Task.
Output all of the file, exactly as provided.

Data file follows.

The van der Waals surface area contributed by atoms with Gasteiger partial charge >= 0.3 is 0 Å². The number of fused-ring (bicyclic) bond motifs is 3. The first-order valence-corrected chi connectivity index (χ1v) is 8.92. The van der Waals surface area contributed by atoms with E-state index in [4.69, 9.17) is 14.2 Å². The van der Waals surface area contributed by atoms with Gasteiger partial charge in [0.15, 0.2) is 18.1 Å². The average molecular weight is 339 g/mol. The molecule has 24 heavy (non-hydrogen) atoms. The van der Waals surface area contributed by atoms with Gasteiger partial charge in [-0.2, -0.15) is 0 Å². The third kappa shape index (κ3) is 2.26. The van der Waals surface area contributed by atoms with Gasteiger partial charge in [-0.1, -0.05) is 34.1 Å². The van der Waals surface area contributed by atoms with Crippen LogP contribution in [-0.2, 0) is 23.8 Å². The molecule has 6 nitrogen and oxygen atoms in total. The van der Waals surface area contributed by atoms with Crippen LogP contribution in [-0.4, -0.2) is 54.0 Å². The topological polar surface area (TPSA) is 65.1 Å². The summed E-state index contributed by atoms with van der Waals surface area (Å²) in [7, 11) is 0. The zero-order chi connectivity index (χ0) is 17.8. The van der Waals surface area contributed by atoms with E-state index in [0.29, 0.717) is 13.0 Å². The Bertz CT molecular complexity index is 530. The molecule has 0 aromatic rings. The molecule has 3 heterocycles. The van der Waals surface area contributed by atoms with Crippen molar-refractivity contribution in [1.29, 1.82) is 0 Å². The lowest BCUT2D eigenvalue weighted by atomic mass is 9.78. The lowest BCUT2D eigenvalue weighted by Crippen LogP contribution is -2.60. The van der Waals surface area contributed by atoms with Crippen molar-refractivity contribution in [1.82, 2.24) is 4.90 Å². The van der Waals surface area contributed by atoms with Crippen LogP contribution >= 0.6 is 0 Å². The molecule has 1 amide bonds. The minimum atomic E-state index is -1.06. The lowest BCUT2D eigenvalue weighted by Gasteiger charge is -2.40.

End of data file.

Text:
The van der Waals surface area contributed by atoms with Gasteiger partial charge >= 0.3 is 0 Å². The number of fused-ring (bicyclic) bond motifs is 3. The first-order valence-corrected chi connectivity index (χ1v) is 8.92. The van der Waals surface area contributed by atoms with E-state index in [4.69, 9.17) is 14.2 Å². The van der Waals surface area contributed by atoms with Gasteiger partial charge in [0.15, 0.2) is 18.1 Å². The average molecular weight is 339 g/mol. The molecule has 24 heavy (non-hydrogen) atoms. The van der Waals surface area contributed by atoms with Gasteiger partial charge in [-0.2, -0.15) is 0 Å². The third kappa shape index (κ3) is 2.26. The van der Waals surface area contributed by atoms with Gasteiger partial charge in [-0.1, -0.05) is 34.1 Å². The van der Waals surface area contributed by atoms with Crippen LogP contribution in [-0.2, 0) is 23.8 Å². The molecule has 6 nitrogen and oxygen atoms in total. The van der Waals surface area contributed by atoms with Crippen LogP contribution in [-0.4, -0.2) is 54.0 Å². The topological polar surface area (TPSA) is 65.1 Å². The summed E-state index contributed by atoms with van der Waals surface area (Å²) in [7, 11) is 0. The zero-order chi connectivity index (χ0) is 17.8. The van der Waals surface area contributed by atoms with E-state index in [0.29, 0.717) is 13.0 Å². The Bertz CT molecular complexity index is 530. The molecule has 0 aromatic rings. The molecule has 3 heterocycles. The van der Waals surface area contributed by atoms with Crippen molar-refractivity contribution in [1.29, 1.82) is 0 Å². The lowest BCUT2D eigenvalue weighted by atomic mass is 9.78. The lowest BCUT2D eigenvalue weighted by Crippen LogP contribution is -2.60. The van der Waals surface area contributed by atoms with Crippen molar-refractivity contribution in [1.82, 2.24) is 4.90 Å². The van der Waals surface area contributed by atoms with Crippen LogP contribution >= 0.6 is 0 Å². The molecule has 1 amide bonds. The minimum atomic E-state index is -1.06. The lowest BCUT2D eigenvalue weighted by Gasteiger charge is -2.40.